Flawless devices, faulty users: Finnish young adults’ representations of smartphone usage

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School of Business | Master's thesis
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Finnish smartphone users lead the global statistics of data usage. This makes them an ideal consumer group to research technology consumption practices. It has been estimated that consumers use their smartphones as much as one third of the time that they are awake. The device has become essential in everyday life as consumers have it always with them and it is always on. Smartphone usage has been researched for example in terms of technology adaptation and desired functionalities, but the research on consumers’ emotions towards technology is limited. The focus of this study is especially in the contradictions and paradoxes that Finnish young adults express in their narratives of theirsmartphones and smartphone usage. Past research on technology paradoxes, information technology development, postmodern consumption culture and social constructivism on technology serve as theoretical background for the study. This study has been done by using qualitative research methods. The data consists of ten interviews and projective techniques including sentence compilations and autodriving. Young Finnish adults who live in big cities and have high education were selected for the interviews, as statistically they are heavy users of smartphones, thus making them interesting subject of technology paradox research. The findings of this study outline the major mismatch in consumers’ narratives: they perceive their smartphones as useful and capable devices but consider their own smartphone consumption as incapable and counterproductive, which results into feelings of distress, anxiety and guilt. This misusage appears in multiple forms, interpreted in four themes of guilt: using smartphones to procrastinate, damaging meaningful social relations with smartphone usage, misusing or overdosing the massive amount of content and not meeting the expectations to be available. The narrative of flawless device and faulty user has implications both for consumer research and for management. The main contribution of this study is to widen the focus of academic legacy from the paradoxes of technology to the paradoxes of technology consumption. The study portrays the shift from consumers’ perceptions of their smartphones as devices to perceptions of themselves as smartphone users. This offers a fruitful basis for further research on technology consumption, which is an inseparable part of postmodern life.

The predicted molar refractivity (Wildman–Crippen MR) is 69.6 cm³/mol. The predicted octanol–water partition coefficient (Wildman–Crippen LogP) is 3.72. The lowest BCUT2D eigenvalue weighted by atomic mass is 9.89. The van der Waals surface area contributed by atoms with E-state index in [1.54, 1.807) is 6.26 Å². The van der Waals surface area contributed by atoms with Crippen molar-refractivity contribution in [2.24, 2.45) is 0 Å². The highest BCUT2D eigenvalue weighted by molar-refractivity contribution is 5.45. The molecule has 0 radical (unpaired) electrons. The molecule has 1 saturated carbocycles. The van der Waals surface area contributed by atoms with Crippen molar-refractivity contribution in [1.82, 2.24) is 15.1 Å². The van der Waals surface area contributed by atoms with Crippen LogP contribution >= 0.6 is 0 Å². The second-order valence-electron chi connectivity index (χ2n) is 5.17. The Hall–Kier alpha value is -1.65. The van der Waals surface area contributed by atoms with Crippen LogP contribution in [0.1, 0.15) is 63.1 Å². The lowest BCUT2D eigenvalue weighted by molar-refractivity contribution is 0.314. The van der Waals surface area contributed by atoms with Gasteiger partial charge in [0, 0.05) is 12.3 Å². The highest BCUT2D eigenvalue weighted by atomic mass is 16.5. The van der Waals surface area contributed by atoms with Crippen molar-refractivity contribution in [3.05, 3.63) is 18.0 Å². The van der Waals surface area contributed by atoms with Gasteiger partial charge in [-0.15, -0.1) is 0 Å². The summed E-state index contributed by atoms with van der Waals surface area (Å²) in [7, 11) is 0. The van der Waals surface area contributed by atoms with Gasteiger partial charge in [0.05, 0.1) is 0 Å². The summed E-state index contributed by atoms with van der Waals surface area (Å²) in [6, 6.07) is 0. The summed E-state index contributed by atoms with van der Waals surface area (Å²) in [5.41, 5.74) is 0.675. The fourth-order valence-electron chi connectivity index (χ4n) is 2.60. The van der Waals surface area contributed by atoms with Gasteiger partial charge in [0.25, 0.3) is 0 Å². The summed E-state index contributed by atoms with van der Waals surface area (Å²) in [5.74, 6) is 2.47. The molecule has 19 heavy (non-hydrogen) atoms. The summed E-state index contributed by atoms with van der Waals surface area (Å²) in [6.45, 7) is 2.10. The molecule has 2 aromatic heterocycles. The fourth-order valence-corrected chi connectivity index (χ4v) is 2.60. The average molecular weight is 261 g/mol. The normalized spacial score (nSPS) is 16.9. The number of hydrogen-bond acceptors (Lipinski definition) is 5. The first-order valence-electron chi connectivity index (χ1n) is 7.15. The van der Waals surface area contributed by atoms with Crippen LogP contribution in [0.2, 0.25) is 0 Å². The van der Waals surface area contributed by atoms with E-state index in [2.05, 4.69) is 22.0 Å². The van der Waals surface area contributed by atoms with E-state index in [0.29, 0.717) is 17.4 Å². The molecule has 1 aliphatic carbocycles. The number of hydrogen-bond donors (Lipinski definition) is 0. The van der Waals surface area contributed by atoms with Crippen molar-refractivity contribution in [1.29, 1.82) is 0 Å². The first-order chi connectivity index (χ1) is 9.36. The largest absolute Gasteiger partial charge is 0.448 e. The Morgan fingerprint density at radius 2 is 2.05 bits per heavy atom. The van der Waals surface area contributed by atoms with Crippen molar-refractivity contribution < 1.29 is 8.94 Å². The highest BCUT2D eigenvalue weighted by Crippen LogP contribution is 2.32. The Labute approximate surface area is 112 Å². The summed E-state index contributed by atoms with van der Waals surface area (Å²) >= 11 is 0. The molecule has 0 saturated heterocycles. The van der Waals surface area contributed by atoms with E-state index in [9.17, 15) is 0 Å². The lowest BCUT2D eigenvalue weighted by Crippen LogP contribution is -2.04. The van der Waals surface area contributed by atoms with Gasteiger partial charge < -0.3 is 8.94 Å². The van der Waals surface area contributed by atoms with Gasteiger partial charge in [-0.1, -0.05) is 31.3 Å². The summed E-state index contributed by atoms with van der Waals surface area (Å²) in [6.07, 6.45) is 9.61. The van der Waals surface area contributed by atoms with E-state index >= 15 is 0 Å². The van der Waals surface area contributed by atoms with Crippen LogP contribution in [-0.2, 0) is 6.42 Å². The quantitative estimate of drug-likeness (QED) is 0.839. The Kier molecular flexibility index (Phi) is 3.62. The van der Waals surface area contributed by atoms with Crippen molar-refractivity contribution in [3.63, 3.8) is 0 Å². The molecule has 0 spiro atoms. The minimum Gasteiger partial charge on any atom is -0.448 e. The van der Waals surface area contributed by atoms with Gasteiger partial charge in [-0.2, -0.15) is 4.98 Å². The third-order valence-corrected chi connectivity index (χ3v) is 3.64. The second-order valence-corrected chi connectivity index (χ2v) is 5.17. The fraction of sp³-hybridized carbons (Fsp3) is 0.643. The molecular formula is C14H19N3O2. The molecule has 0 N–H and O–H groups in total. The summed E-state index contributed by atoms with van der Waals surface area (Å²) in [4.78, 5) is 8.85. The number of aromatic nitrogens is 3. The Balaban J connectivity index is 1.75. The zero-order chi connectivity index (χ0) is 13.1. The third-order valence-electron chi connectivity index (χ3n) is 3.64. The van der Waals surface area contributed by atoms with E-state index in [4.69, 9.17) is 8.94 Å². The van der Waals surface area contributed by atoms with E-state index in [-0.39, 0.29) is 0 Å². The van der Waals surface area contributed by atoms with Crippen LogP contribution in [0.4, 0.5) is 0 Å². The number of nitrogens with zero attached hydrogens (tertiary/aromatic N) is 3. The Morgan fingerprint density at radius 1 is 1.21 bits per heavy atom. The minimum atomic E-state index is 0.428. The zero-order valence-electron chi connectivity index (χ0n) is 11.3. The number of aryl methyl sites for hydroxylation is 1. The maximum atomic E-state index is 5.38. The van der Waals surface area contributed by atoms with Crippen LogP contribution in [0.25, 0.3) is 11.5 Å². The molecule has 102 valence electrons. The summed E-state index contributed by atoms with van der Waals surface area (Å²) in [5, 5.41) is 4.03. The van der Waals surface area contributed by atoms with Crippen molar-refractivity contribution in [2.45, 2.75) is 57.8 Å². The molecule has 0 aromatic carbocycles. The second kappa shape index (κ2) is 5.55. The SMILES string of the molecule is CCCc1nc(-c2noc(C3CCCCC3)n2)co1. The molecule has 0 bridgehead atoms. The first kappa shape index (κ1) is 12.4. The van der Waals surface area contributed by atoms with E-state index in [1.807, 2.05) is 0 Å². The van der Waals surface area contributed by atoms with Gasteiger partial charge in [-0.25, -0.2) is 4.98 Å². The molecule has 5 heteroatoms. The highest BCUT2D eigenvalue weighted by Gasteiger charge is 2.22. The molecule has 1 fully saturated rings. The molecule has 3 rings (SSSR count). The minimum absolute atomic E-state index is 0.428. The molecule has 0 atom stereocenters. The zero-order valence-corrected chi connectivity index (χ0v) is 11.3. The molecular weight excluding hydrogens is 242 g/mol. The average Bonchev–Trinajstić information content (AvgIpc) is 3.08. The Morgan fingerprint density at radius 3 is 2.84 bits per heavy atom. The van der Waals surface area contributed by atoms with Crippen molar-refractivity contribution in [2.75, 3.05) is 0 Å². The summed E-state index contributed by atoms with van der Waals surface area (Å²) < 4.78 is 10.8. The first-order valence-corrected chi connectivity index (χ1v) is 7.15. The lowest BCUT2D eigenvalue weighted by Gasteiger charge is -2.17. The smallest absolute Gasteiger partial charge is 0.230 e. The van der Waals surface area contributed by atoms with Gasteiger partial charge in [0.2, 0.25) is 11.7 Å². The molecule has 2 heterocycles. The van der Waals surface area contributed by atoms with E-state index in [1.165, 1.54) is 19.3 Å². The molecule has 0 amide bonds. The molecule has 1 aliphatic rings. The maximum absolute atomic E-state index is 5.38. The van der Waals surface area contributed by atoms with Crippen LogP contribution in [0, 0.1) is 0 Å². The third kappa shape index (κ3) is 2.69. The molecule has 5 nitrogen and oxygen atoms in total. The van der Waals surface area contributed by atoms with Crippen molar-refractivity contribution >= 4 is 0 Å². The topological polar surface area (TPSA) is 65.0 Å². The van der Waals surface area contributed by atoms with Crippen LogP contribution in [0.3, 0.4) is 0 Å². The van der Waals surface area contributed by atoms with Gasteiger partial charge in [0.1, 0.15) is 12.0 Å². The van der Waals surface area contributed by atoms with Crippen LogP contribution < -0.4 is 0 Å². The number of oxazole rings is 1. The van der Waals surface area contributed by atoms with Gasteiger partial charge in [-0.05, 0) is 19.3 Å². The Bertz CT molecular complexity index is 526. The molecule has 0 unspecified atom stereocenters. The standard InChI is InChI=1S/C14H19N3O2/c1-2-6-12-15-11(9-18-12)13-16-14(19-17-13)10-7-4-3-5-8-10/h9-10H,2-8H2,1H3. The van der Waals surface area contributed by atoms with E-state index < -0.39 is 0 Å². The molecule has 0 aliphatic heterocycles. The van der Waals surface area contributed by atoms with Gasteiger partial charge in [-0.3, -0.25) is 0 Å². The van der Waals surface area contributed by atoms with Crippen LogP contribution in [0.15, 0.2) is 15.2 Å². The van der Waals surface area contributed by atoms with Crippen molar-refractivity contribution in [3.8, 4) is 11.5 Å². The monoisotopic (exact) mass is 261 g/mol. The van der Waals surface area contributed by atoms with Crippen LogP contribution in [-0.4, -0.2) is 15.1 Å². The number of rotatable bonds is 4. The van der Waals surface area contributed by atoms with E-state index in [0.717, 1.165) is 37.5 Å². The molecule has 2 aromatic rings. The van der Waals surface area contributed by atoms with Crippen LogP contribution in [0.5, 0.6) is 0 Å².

Thesis advisor
Bhatnagar, Kushagra
Hietanen, Joel
consumer narratives, smartphones, martphone users, technology paradox, technology consumption, social constructivism on technology
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